Happy New Year 2013!

Happy New year, of course! My last year was a bit poorer blog-wise. For some reasons I was more lazy to write about things. Heck, sometimes I think that I was less lucky with new technology in overall. I achieved some nice results with testing in our company during the previous year. This year I wanted to push Continuous Integration, testing a bit further, maybe Gradle – but results in CI area are mixed and the rest brought no real results at all.

On the brighter side, I managed to finish my quest for system time shifter on JVM that would be usable for testing purposes – all documented in my post. Blogging is not all of course and I am quite happy how topics around Clean Code got some attention around me. We pushed Java Simon project a bit further too, I learned a few interesting things around Spring, MVC and jQuery… Add this beautiful Scala class on Coursera and this year was more than fun after all.

Still I’d like to make some resolutions. I discovered QueryDSL (thanks to a colleague of mine) and this seems to be answer to readable and compile time safe Criteria – because those shipped with JPA2 are simply horrible to read. It works well with IDEA’s annotation processor, Maven and it should be no problem with Gradle either. Ah, Gradle! For around two years I’m watching this guy but for whatever reason I was not able to use it for anything more than a few tests – but that is not Gradle’s fault. I like it, I like the idea, I like the language – and I think this year is time to switch Java Simon from Maven to Gradle. And after that I’ll go on with projects in our company, although the battle there will be more difficult I guess.

Out of technology, I managed to put together a few songs with my colleagues and it was fun – the first time I played in something close to a band. We played only on our company party but it doesn’t change anything… it was a real fun. We didn’t have a drummer so I used my Native Instruments Maschine Mikro and pre-programmed our songs – and I was really happy with the results. I’ll probably dedicate a post to Maschine Mikro, because it is one really interesting controller (and software too!).


Maschine Mikro controller

Talking about music, I managed to upload two full-blown tracks to my Soundcloud and later added two simple guitar+voice tracks. While mixing/mastering is still my weakness, I’m happy that I was able to pull through this recording-wise. And just how I imagined – my songs composed with paper, pen and acoustic guitar many years ago can really work as rock recording too.

So what about this year and those resolutions? Gradle – sure. More testing methodology on our projects – maybe I’ll even manage to document it here on the blog. Pushing Continuous delivery just a bit further again. Scala or other JVM language? I don’t know. Maybe, maybe for tests. And a bit of my music – I need to practice more with keyboard, guitar and bass guitar (yeah, I bought lovely Yamaha bass too).


Bass guitar Yamaha RBX375

Last resolution is no resolution at all – we have to survive somehow “socialistic” experiments of our government here in Slovakia (although there is nothing social about them). Europe has its own deal of problems – and USA? Well they saved themselves from falling down that fiscal cliff or what – just a few hours ago. And it probably means to make the cliff a bit higher for the next time. So we might have escaped one Doom’s day lately at the end of 2012, but who knows how our civilization will fare in the future.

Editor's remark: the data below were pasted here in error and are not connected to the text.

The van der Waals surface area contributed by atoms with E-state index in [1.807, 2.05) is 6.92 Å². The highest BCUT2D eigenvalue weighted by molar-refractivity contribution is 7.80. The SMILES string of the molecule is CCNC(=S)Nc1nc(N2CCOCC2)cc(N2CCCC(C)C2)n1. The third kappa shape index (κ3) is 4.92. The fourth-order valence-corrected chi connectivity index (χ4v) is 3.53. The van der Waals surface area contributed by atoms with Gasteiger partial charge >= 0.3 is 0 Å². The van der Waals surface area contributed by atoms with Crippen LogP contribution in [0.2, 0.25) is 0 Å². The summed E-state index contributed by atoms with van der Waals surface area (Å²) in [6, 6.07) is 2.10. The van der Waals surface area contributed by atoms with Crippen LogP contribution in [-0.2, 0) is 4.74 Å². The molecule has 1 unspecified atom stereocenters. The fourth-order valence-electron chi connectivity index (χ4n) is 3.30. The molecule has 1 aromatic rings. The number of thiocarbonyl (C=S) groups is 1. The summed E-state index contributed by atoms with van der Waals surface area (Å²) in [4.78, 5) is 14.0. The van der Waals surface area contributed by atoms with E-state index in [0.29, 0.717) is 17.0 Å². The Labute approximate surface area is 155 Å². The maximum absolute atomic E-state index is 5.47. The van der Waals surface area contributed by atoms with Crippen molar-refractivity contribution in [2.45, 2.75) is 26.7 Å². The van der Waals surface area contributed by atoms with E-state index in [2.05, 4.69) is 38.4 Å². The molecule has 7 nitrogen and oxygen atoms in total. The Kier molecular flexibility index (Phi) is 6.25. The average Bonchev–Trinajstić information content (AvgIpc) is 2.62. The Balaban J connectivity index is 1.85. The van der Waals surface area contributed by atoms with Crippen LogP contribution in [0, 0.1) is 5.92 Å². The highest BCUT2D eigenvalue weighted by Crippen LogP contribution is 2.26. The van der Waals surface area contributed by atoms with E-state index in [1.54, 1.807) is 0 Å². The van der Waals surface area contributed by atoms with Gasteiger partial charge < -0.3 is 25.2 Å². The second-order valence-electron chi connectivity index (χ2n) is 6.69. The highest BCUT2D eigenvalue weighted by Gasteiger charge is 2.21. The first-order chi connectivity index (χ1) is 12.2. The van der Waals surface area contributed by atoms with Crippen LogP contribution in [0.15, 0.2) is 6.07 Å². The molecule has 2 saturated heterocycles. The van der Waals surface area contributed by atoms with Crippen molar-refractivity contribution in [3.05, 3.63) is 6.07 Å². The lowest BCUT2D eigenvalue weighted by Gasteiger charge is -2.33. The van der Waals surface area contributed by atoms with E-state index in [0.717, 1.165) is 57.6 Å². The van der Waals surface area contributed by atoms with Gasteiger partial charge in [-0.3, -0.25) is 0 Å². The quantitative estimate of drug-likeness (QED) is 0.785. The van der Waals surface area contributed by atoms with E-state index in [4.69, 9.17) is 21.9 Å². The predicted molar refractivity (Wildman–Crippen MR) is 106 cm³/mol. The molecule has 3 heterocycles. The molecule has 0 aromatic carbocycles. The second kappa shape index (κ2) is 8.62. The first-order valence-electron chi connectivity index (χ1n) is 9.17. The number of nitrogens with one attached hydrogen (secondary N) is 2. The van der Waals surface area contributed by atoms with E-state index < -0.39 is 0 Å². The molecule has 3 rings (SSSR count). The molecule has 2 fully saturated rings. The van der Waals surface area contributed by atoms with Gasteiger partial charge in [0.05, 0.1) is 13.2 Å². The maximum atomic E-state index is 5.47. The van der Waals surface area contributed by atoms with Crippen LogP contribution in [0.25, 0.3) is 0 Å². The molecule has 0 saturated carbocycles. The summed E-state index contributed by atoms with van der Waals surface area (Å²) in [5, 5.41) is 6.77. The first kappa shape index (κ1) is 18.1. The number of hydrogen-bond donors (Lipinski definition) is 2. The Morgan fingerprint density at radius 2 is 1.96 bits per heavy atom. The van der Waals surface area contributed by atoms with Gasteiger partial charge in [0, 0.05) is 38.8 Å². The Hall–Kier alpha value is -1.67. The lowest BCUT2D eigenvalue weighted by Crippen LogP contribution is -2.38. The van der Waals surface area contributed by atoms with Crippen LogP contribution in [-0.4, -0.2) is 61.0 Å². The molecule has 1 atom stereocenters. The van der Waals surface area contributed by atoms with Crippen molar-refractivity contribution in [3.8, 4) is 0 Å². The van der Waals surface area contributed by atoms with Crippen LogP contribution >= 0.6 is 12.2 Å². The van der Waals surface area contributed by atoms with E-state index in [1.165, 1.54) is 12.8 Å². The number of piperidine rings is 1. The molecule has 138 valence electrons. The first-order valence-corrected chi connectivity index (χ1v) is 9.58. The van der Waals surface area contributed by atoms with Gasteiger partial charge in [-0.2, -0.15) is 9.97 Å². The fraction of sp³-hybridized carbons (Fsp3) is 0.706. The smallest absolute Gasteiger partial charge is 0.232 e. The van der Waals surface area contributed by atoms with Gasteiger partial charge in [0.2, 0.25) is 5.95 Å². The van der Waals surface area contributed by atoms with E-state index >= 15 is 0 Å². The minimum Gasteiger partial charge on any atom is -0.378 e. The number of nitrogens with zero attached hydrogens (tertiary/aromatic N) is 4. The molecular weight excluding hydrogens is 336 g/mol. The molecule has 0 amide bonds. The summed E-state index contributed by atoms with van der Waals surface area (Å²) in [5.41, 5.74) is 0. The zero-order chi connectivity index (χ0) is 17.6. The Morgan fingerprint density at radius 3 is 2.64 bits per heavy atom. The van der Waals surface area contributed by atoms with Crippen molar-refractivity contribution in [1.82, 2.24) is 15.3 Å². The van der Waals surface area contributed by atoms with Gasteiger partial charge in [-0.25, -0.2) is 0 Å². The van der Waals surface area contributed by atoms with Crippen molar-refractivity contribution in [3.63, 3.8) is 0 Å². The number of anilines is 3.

Then I remember those really poor and I know we have nothing really horrible to complain about. So once again – Happy New year – and whole year of 2013!

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Multi-track home recording for free

I’d like to interconnect my YouTube creations with this blog – so this time we’ll be talking about home recording with Audacity. It’s by no means Audacity tutorial – I just want to introduce Audacity and also demonstrate its limitations when you wanna enter the realm where acronyms like VST, MIDI and ASIO rule it all. I have also found out that it’s easier to talk English above beer than to produce the video in English language (don’t forget – I’m a Slovak :-)). I grew fond of short cuts (or cross-fading cuts of my longer speech that wasn’t that good) and it is generally a lot of trying for me. And I expect the viewer to be a bit tolerant to my faults. I came to the conclusion that I should rather write a script before but I’m just way too lazy to do so. However… back to the Audacity.


WTF is multi-track recording? How to plug the microphone into the computer? Newbie warning! (If you know it all watch it only at your own risk or for fun. :-))

First video is just the introduction to a very, very raw way how to get your sound into the computer via soundcard with 1/8″ jack (I meant 3.5 mm, but you know… imperial units are still often used in this world) – that is via typical microphone input available virtually on every computer. When you have a better microphone with XLR connector, you might end up with XLR on the other side of the cable or with 6.3 mm jack (1/4″). In any case you need a converter, jack-jack (in both size directions) are pretty common, XLR-jack is also possible but it’s another complication. Now imagine we have a (semi) serious microphone plugged into the computer (without preamp! It’s a Sin!) just to use my few bucks “Skype” microphone for the rest of the show and to introduce the Audacity.